It’s been a good month for drone lovers, and industry heavyweight DJI is playing its part with the freshly-announced Mavic Pro. Unveiled today, the new remotely-controlled drone promises the same abilities as DJI’s Phantom series but in a seriously compact and easily transported form-factor, courtesy of a folding design that collapses it down to roughly half the size of a Phantom 4. Folded, it measures 198 mm long, 83 mm wide, and 83 mm high, and weighs 743 grams.
On the front is the Phantom 4’s camera, recording 4K video at 30fps. It’ll also shoot 1080p at 96fps if you prefer higher frame-rates over pure resolution.12-megapixel stills are supported, with Adobe DNG RAW capture if you prefer it, though the field of view is down somewhat compared to what a Phantom 4 offers, at 78 degrees. In context, that’s slightly more than what an iPhone 7’s camera offers, though short of the 94 degrees the bigger Phantom 4 manages.
The camera itself is protected in a clear plastic bubble on a 3-axis gimbal, intended to keep it safe should the Mavic Pro land unexpectedly roughly. As for battery life and flight range, DJI says the Mavic Pro should run for up to 27 minutes with its newer, more compact battery pack that slots in at the top of the drone. Maximum speed is 40 mph, while video streaming range is up to 4.3 miles, though that’ll obviously depend on what’s in-between you and the drone at the time. With five vision sensors, GPS and GLONASS, two ultrasonic range finders, and various other systems, DJI says the Mavic Pro can hover in place both outdoors and indoors. It also opens up the door to more advanced auto-pilot systems.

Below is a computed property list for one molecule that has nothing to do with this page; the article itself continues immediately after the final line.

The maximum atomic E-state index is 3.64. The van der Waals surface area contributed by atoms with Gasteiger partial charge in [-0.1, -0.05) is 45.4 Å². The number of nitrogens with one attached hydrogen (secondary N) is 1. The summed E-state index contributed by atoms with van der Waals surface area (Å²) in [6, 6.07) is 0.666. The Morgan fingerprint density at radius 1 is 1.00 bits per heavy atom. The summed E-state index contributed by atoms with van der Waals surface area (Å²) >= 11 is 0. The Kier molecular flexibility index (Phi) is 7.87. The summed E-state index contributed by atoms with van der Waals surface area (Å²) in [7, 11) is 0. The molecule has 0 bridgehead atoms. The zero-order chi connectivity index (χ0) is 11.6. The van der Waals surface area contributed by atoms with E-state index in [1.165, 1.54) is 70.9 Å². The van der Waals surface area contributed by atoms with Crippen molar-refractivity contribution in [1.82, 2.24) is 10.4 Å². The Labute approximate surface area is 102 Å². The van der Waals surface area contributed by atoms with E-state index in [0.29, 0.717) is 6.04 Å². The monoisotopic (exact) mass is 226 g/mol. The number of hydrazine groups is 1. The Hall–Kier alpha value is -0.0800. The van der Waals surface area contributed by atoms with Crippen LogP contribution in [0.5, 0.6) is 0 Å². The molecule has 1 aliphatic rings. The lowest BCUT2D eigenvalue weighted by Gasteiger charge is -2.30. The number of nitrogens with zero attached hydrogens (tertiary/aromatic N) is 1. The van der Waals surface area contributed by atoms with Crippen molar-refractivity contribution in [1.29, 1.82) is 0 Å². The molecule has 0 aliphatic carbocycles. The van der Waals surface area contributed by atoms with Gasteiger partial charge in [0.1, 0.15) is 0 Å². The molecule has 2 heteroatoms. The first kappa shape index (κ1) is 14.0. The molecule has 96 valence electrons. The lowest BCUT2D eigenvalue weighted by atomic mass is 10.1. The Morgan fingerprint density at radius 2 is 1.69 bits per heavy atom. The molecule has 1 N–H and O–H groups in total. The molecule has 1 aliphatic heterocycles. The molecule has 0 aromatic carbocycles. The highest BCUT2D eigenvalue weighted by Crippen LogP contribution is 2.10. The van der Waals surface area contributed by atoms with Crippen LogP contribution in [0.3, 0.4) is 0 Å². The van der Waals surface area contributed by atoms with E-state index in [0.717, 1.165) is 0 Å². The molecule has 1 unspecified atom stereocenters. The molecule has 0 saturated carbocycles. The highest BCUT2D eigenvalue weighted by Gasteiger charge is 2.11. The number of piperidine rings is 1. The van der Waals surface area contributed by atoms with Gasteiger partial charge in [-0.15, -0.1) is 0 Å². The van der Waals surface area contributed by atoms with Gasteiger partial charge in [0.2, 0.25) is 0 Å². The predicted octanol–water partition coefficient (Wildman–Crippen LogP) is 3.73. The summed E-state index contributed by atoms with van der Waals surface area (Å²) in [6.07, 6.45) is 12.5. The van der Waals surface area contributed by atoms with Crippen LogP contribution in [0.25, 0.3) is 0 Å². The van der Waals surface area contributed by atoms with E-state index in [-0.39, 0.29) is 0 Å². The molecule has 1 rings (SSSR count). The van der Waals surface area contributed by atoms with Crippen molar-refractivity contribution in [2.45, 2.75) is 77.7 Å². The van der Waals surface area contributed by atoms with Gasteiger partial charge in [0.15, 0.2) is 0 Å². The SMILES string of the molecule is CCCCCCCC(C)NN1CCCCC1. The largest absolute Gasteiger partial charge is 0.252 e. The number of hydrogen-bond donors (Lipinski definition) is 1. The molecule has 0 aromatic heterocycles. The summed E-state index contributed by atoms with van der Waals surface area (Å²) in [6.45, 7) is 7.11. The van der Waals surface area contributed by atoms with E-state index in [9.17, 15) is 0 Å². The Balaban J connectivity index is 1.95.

For instance, you can tap the subject you want to film on your smartphone’s display, and the Mavic Pro will keep them in the shot automatically. A selfie gesture mode takes a photo when you wave at the drone, while there’ TapFly, meanwhile, allows you to pilot it by simply tapping a point where you want the drone to go, with the Mavic Pro handling the tough navigation. It can also maintain a level height above changing elevations, between 1 foot and 33 feet off the ground.
The DJI controller uses OcuSync to connect the drone with the remote, though there’s also dual-band WiFi used as a backup (or if you’re flying with your smartphone alone).
If the Mavic Pro loses connection with the controller or the battery is running low, it’ll automatically fly back to the home location and land. Meanwhile, there’s a new “Precision Landing” feature that shoots a burst of video with two stereo cameras whenever the drone launches, so that when it returns it’ll land within an inch of where it took off from.
The DJI Mavic Pro will be priced at $999, though DJI plans to also offer it without the new remote control for $749.